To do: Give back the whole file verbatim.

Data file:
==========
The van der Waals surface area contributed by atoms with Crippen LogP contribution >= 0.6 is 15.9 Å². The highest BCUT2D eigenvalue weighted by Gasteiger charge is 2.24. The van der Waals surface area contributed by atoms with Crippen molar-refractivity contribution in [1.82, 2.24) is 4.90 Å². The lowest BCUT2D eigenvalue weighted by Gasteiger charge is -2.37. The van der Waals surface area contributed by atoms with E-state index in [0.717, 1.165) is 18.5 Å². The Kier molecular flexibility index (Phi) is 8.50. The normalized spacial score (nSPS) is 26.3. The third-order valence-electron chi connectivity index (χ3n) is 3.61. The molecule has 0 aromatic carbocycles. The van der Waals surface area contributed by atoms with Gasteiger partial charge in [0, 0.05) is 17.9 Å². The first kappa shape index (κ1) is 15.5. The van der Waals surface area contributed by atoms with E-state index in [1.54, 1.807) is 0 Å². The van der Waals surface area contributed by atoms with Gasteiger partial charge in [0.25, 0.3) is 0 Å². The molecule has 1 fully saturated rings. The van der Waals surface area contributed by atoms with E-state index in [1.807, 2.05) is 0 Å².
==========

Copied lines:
The van der Waals surface area contributed by atoms with Crippen LogP contribution >= 0.6 is 15.9 Å². The highest BCUT2D eigenvalue weighted by Gasteiger charge is 2.24. The van der Waals surface area contributed by atoms with Crippen molar-refractivity contribution in [1.82, 2.24) is 4.90 Å². The lowest BCUT2D eigenvalue weighted by Gasteiger charge is -2.37. The van der Waals surface area contributed by atoms with E-state index in [0.717, 1.165) is 18.5 Å². The Kier molecular flexibility index (Phi) is 8.50. The normalized spacial score (nSPS) is 26.3. The third-order valence-electron chi connectivity index (χ3n) is 3.61. The molecule has 0 aromatic carbocycles. The van der Waals surface area contributed by atoms with Gasteiger partial charge in [0, 0.05) is 17.9 Å². The first kappa shape index (κ1) is 15.5. The van der Waals surface area contributed by atoms with E-state index in [1.54, 1.807) is 0 Å². The van der Waals surface area contributed by atoms with Gasteiger partial charge in [0.25, 0.3) is 0 Å². The molecule has 1 fully saturated rings. The van der Waals surface area contributed by atoms with E-state index in [1.807, 2.05) is 0 Å².